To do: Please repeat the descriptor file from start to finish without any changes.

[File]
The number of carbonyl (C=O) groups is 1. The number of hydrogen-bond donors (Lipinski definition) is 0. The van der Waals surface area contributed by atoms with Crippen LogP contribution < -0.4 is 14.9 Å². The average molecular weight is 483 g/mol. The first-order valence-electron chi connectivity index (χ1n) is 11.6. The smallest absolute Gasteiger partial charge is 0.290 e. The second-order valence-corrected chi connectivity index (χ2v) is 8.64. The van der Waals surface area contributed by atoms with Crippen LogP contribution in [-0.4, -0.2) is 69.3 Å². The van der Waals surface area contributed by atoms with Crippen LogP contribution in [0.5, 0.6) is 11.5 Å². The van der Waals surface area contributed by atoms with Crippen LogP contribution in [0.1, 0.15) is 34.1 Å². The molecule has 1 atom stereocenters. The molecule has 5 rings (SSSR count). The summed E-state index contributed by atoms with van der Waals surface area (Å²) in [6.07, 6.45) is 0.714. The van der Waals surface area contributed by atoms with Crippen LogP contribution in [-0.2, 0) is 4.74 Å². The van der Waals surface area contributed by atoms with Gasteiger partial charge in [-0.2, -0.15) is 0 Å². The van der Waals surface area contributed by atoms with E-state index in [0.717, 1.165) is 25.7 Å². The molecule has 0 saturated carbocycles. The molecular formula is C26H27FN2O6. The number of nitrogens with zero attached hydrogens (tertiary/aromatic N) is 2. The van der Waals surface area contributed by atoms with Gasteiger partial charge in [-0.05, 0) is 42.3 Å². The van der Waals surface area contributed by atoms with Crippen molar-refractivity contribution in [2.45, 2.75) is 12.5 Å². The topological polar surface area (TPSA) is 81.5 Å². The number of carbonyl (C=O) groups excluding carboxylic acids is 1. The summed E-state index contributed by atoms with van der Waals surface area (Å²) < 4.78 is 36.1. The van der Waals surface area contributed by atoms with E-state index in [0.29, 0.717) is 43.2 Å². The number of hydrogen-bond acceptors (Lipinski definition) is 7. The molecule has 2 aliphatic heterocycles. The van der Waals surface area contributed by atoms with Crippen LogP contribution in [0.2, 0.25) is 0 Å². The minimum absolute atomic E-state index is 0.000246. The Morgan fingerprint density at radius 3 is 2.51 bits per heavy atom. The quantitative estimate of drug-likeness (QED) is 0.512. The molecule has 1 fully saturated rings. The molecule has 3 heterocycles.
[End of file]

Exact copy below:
The number of carbonyl (C=O) groups is 1. The number of hydrogen-bond donors (Lipinski definition) is 0. The van der Waals surface area contributed by atoms with Crippen LogP contribution < -0.4 is 14.9 Å². The average molecular weight is 483 g/mol. The first-order valence-electron chi connectivity index (χ1n) is 11.6. The smallest absolute Gasteiger partial charge is 0.290 e. The second-order valence-corrected chi connectivity index (χ2v) is 8.64. The van der Waals surface area contributed by atoms with Crippen LogP contribution in [-0.4, -0.2) is 69.3 Å². The van der Waals surface area contributed by atoms with Crippen LogP contribution in [0.5, 0.6) is 11.5 Å². The van der Waals surface area contributed by atoms with Crippen LogP contribution in [0.1, 0.15) is 34.1 Å². The molecule has 1 atom stereocenters. The molecule has 5 rings (SSSR count). The summed E-state index contributed by atoms with van der Waals surface area (Å²) in [6.07, 6.45) is 0.714. The van der Waals surface area contributed by atoms with Crippen LogP contribution in [-0.2, 0) is 4.74 Å². The van der Waals surface area contributed by atoms with Gasteiger partial charge in [-0.2, -0.15) is 0 Å². The van der Waals surface area contributed by atoms with E-state index in [0.717, 1.165) is 25.7 Å². The molecule has 0 saturated carbocycles. The molecular formula is C26H27FN2O6. The number of nitrogens with zero attached hydrogens (tertiary/aromatic N) is 2. The van der Waals surface area contributed by atoms with Gasteiger partial charge in [-0.05, 0) is 42.3 Å². The van der Waals surface area contributed by atoms with Crippen molar-refractivity contribution in [2.45, 2.75) is 12.5 Å². The topological polar surface area (TPSA) is 81.5 Å². The number of carbonyl (C=O) groups excluding carboxylic acids is 1. The summed E-state index contributed by atoms with van der Waals surface area (Å²) < 4.78 is 36.1. The van der Waals surface area contributed by atoms with E-state index in [0.29, 0.717) is 43.2 Å². The number of hydrogen-bond acceptors (Lipinski definition) is 7. The molecule has 2 aliphatic heterocycles. The van der Waals surface area contributed by atoms with Crippen LogP contribution in [0.2, 0.25) is 0 Å². The minimum absolute atomic E-state index is 0.000246. The Morgan fingerprint density at radius 3 is 2.51 bits per heavy atom. The quantitative estimate of drug-likeness (QED) is 0.512. The molecule has 1 fully saturated rings. The molecule has 3 heterocycles.